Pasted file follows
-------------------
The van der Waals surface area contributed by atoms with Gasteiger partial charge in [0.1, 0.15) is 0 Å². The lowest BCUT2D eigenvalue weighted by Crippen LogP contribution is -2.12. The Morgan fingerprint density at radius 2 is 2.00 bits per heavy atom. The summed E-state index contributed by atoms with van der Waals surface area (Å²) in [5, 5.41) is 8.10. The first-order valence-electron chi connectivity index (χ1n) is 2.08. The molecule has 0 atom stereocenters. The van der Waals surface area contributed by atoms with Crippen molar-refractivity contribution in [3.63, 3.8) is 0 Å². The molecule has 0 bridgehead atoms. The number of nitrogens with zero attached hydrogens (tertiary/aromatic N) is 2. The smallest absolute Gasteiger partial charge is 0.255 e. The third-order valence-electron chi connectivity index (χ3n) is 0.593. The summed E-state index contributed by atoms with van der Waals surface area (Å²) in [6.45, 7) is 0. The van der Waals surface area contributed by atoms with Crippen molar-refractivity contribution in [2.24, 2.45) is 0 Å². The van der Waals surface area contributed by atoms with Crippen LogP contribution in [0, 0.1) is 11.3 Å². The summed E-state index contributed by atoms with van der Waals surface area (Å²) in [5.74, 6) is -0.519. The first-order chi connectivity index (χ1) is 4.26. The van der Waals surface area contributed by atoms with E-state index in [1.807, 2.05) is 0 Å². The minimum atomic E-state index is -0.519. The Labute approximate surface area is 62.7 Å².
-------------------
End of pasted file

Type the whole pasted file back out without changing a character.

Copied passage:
The van der Waals surface area contributed by atoms with Gasteiger partial charge in [0.1, 0.15) is 0 Å². The lowest BCUT2D eigenvalue weighted by Crippen LogP contribution is -2.12. The Morgan fingerprint density at radius 2 is 2.00 bits per heavy atom. The summed E-state index contributed by atoms with van der Waals surface area (Å²) in [5, 5.41) is 8.10. The first-order valence-electron chi connectivity index (χ1n) is 2.08. The molecule has 0 atom stereocenters. The van der Waals surface area contributed by atoms with Crippen molar-refractivity contribution in [3.63, 3.8) is 0 Å². The molecule has 0 bridgehead atoms. The number of nitrogens with zero attached hydrogens (tertiary/aromatic N) is 2. The smallest absolute Gasteiger partial charge is 0.255 e. The third-order valence-electron chi connectivity index (χ3n) is 0.593. The summed E-state index contributed by atoms with van der Waals surface area (Å²) in [6.45, 7) is 0. The van der Waals surface area contributed by atoms with Crippen molar-refractivity contribution in [2.24, 2.45) is 0 Å². The van der Waals surface area contributed by atoms with Crippen LogP contribution in [0, 0.1) is 11.3 Å². The summed E-state index contributed by atoms with van der Waals surface area (Å²) in [5.74, 6) is -0.519. The first-order chi connectivity index (χ1) is 4.26. The van der Waals surface area contributed by atoms with E-state index in [1.807, 2.05) is 0 Å². The minimum atomic E-state index is -0.519. The Labute approximate surface area is 62.7 Å².